Chatting

When I was chatting with the basil plant

At first glance, you could barely see them, but they shimmered happily in the first rays of sunlight and my heart lifted with joy at the miracle of nature.

At first, I didn’t think they would survive. “What survives in the stone?” I asked myself. But two days later, I found them with a brighter green. My heart softened. My hands were itching to find a potty and give them a new home. But, babies probably wouldn’t be able to take a shock, I thought. I had to wait. I had to learn to let nature give them a bit of sunshine so they could take root and grow strong.

A week passed. Seedlings looked promising. The leaves got bigger and their smiles widened, a sign that they were fine. I thought of all the best places in my garden for them to unfold, the best homes they could bring joy to.

That evening, I told a group of my friends about basil plants. “Let’s see,” urged one. We walked while my head was busy imagining their reactions – their happy faces, their surprised gasps. When we got to the sidewalk, a sharp shock hit my eyes. In a corner near the bushes, there was a pile of greenery. I cracked up in horror.

All my dreams crashed in an instant. A worker had probably uprooted them – in his attempt to clear the weeds. Maybe I should have taken them when I had the chance? Maybe I should have protected them with a railing? Maybe I should have put up a sign? Or should I have watched better? I thought of a million things I could have done and I blamed myself all the more.

A dry area greeted me the next morning. The uprooted plants lay piled up in one corner – life slowly escaping from them. The leaves were soft and the roots were soft. I sifted through them with my fingers. There were weeds, grass and succulents. Finally, I saw the basil that had been pulled out. The plants were droopy but something seemed different.

Were they still alive? My heart raced. I looked a little more and lo and behold – I found them. Living. Five of them. I had to work fast – my brain was thinking of ways to cure them. I didn’t want to give them individual houses. No. I wanted other plants to shower them with plant love, give them hope, and inspire them to grow. I searched around for large pots with beautiful plants that could make room for these babies.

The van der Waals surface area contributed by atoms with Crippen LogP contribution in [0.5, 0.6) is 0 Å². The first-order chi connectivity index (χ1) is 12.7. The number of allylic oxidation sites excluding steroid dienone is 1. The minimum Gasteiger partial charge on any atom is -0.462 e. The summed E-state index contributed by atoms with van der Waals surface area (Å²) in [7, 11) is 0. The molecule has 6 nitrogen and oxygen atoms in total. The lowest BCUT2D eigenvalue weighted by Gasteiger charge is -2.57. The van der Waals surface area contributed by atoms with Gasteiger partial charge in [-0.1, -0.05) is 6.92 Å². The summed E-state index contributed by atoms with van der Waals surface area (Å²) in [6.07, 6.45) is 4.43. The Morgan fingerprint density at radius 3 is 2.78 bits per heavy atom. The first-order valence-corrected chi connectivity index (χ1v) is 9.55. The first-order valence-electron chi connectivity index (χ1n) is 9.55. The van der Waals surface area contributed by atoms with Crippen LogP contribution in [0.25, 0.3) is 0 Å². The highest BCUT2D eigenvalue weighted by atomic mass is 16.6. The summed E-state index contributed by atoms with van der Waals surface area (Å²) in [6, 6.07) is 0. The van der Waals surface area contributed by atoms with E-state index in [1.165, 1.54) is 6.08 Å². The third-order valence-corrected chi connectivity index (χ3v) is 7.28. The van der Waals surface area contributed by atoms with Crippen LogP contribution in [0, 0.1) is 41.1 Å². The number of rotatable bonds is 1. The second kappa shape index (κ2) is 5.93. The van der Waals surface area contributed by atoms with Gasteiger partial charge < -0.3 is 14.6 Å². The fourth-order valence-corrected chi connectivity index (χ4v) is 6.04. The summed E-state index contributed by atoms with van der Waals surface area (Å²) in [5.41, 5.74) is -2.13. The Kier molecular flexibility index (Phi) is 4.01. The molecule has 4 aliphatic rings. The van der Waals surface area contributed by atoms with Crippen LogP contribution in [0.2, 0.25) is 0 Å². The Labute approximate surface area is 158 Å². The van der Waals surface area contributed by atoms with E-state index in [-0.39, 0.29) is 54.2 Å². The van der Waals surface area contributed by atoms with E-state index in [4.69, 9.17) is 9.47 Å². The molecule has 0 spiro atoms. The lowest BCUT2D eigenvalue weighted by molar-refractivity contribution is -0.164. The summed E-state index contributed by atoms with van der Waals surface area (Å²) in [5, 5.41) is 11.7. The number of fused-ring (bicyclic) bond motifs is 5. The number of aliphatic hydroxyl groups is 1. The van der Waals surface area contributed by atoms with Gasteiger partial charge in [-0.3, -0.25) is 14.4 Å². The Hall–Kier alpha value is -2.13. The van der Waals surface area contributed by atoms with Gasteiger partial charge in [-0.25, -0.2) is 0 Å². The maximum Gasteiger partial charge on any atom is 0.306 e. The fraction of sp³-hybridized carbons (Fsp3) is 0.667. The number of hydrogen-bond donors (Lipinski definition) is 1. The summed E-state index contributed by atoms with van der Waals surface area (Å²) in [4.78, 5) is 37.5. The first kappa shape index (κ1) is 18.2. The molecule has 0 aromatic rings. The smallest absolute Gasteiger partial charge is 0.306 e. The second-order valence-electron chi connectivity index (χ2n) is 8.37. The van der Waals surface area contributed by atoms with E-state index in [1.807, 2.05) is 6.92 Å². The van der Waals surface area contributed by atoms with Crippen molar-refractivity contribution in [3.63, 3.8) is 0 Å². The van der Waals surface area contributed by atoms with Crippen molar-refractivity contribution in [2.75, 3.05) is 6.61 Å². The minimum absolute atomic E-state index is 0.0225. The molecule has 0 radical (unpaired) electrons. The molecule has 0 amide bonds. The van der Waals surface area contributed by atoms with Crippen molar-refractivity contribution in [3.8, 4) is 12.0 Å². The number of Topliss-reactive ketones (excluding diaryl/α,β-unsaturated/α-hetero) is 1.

I drilled a few holes and patched them. I sprinkled water. I said a prayer. I whispered a little hope and hummed a tune. Within minutes, the babies had found new friendly plants to grow with. All I could do now was wait and watch.

A week passed. I noticed how the leaves were slowly smiling again – now with a wider smile. The saplings looked healthy and the stems looked taut. I laugh as I watch them toss their tiny crowns against the wind. It was perfect and the bees soon started buzzing around them.

This morning, while chatting with basil friends, I looked around and gasped. A small plant which had probably escaped the eyes of the workman stood in the middle of the gravel. I laughed.

Sometimes the most unlikely things happen – hope has a way of quitting even when you’re not looking for it. I love this bright day filled with so much hope. These seedlings taught me never to give up on my dreams.

Sudha Subramanian is an author and writer based in Dubai. Twitter: @sudhasubraman